Still, to have all of the Little Nemo strips in an more economical and user-friendly format is a revelation. With few exceptions, McKay's imagination is consistently fresh and inventive. He also includes some unfortunate portrayals of racial sterotypes -- but given the period in which these strips originally appeared, this was hardly unique to Windsor McKay.
Still, to be able to hold all of McKay's Little Nemo strips in your lap and browse through them at your leisure makes you realize he does deserve the reputation of being a master of the graphic story form. Like all of the great comic strip artists, he really does take you into another world. Breathtakingly rendered, these strips represent a level of execution that we may never see in the "Sunday Funnies" again.
Buy it before it goes out of print!
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Format: Hardcover
If you bought the previous "Nemo" collection from Sunday Press, you know it was a whopper. And weren't all the "Nemo" pages worthy of a giant-sized book included in that volume? This book doesn't have a parade of sequences to match Nemo's journey to Slumberland, Befuddle Hall, nor the Flight to Mars, but you'd be hard-pressed to find another book that had 120 pages as fanciful and beautiful as those in this follow-up volume.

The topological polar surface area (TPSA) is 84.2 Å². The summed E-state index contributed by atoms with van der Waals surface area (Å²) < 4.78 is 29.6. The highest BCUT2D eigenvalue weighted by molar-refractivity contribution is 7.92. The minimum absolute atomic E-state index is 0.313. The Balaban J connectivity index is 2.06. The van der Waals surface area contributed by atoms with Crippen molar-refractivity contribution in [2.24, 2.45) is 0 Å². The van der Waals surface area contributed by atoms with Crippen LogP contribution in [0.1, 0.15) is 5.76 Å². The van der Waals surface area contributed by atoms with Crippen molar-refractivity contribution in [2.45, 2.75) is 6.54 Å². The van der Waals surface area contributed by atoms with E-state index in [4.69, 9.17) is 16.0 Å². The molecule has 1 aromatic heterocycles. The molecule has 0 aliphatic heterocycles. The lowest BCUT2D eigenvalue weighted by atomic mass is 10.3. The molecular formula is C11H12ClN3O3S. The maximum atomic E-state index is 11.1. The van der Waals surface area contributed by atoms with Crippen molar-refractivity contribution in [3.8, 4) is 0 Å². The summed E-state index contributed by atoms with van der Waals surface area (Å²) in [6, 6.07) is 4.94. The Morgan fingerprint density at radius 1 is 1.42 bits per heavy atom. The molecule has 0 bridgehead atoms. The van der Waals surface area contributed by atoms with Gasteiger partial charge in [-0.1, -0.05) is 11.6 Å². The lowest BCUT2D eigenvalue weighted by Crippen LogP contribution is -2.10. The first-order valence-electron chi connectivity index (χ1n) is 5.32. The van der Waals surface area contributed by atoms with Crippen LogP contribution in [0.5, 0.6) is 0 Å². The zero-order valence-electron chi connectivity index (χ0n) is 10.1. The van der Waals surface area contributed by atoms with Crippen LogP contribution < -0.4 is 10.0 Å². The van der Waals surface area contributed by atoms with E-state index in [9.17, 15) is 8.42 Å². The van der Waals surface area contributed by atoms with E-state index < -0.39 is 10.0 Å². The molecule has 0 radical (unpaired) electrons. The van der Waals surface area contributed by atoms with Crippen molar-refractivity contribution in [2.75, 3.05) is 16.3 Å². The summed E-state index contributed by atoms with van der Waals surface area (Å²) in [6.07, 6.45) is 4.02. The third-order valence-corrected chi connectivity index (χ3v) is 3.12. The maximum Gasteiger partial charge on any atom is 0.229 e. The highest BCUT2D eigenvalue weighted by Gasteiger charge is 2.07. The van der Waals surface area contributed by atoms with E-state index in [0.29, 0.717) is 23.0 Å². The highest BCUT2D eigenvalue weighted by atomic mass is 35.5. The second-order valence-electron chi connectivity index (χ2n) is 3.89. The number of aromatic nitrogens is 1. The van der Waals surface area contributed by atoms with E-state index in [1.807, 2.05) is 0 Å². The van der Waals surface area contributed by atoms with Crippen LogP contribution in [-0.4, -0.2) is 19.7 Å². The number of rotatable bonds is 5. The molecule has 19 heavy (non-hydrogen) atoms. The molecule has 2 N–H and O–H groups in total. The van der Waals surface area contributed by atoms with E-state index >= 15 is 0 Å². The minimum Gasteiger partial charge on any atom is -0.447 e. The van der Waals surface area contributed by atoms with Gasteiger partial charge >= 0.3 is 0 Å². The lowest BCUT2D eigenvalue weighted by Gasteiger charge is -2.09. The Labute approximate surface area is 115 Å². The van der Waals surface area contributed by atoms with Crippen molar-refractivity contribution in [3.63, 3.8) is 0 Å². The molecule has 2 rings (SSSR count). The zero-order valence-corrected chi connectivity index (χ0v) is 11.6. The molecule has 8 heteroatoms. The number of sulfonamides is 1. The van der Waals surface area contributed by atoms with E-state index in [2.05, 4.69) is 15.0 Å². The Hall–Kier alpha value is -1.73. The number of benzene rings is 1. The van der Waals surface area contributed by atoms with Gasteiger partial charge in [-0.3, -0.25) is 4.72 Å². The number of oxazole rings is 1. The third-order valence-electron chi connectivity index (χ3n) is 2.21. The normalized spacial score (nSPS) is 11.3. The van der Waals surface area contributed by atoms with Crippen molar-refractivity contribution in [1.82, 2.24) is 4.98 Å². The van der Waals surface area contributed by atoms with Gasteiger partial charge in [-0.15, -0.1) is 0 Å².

The terrific sequences weren't all swallowed by the first volume. "Many More Splendid Sundays" includes the Ice Palace, the Pirate Abduction, and the Airship Tour continuities, as well as representative selections from the "In the Land of Wonderful Dreams" and the second "Slumberland" series. There's also the very last "Wonderful Dreams" page from July 26, 1914, that eluded the diligent editors of the Remco and Checker "Nemo" collections, so if you're a Winsor McCay completist, this book is a must.

It's a must anyway, because try as they may, the smaller-proportioned collections just can't do justice to the magnitude of McCay's art. True, the storylines grew weary as the years went on; the strip was never the same after Nemo changed from wide-eyed adventurer to the man-child in charge. But when you see even the later strips in their true dimensions, when the draftsmanship and colors unfurl and work their magic, these pages become a circus of visual wonders. Even the final round of "Slumberland" strips have the ability to captivate.

In addition to the "lost" finale to "Wonderful Dreams," there are also samplings of McCay's other dream-themed strips, as well as a "Gertie the Dinosaur" flipbook (do-it-yourself) insert, and editorial contributions from Jeffrey Stanton, Brian Walker, and Ron Goulart, among others. This book is a treasure-trove companion to the previous "Splendid Sundays" volume. The only heartache it will give you is in finding a place big enough to store it.